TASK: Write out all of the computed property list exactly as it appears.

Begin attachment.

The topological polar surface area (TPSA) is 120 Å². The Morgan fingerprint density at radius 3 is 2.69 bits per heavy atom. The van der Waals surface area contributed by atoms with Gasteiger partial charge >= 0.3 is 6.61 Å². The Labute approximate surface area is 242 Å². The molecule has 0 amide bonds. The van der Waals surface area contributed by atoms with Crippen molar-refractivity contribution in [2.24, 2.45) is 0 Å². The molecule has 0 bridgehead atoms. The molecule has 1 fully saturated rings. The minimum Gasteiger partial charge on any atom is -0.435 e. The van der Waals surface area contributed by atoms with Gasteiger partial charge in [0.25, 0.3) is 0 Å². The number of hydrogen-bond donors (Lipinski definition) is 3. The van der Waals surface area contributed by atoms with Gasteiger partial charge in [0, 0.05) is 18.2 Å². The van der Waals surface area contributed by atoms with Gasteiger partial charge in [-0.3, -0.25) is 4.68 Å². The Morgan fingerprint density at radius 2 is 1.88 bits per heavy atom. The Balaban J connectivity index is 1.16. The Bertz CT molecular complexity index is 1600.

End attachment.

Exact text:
The topological polar surface area (TPSA) is 120 Å². The Morgan fingerprint density at radius 3 is 2.69 bits per heavy atom. The van der Waals surface area contributed by atoms with Gasteiger partial charge >= 0.3 is 6.61 Å². The Labute approximate surface area is 242 Å². The molecule has 0 amide bonds. The van der Waals surface area contributed by atoms with Crippen molar-refractivity contribution in [2.24, 2.45) is 0 Å². The molecule has 0 bridgehead atoms. The molecule has 1 fully saturated rings. The minimum Gasteiger partial charge on any atom is -0.435 e. The van der Waals surface area contributed by atoms with Gasteiger partial charge in [0.25, 0.3) is 0 Å². The number of hydrogen-bond donors (Lipinski definition) is 3. The van der Waals surface area contributed by atoms with Gasteiger partial charge in [0, 0.05) is 18.2 Å². The van der Waals surface area contributed by atoms with Gasteiger partial charge in [-0.3, -0.25) is 4.68 Å². The Morgan fingerprint density at radius 2 is 1.88 bits per heavy atom. The Balaban J connectivity index is 1.16. The Bertz CT molecular complexity index is 1600.